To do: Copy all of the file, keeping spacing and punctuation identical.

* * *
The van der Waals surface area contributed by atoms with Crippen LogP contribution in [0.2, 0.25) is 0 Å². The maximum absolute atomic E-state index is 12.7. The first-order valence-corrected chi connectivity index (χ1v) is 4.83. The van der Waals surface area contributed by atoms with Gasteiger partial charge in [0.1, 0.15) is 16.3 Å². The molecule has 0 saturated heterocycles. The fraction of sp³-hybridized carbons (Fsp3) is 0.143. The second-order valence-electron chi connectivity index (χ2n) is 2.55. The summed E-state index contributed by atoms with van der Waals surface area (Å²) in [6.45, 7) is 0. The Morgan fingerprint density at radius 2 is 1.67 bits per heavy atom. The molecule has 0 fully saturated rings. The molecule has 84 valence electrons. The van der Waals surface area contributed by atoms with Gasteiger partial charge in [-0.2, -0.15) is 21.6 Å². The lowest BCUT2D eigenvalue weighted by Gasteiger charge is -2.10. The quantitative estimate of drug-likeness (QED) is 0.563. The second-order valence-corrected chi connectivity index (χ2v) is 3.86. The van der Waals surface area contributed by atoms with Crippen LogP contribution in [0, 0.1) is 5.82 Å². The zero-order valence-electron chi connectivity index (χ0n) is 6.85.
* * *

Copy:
The van der Waals surface area contributed by atoms with Crippen LogP contribution in [0.2, 0.25) is 0 Å². The maximum absolute atomic E-state index is 12.7. The first-order valence-corrected chi connectivity index (χ1v) is 4.83. The van der Waals surface area contributed by atoms with Gasteiger partial charge in [0.1, 0.15) is 16.3 Å². The molecule has 0 saturated heterocycles. The fraction of sp³-hybridized carbons (Fsp3) is 0.143. The second-order valence-electron chi connectivity index (χ2n) is 2.55. The summed E-state index contributed by atoms with van der Waals surface area (Å²) in [6.45, 7) is 0. The Morgan fingerprint density at radius 2 is 1.67 bits per heavy atom. The molecule has 0 fully saturated rings. The molecule has 84 valence electrons. The van der Waals surface area contributed by atoms with Gasteiger partial charge in [-0.2, -0.15) is 21.6 Å². The lowest BCUT2D eigenvalue weighted by Gasteiger charge is -2.10. The quantitative estimate of drug-likeness (QED) is 0.563. The second-order valence-corrected chi connectivity index (χ2v) is 3.86. The van der Waals surface area contributed by atoms with Crippen LogP contribution in [0, 0.1) is 5.82 Å². The zero-order valence-electron chi connectivity index (χ0n) is 6.85.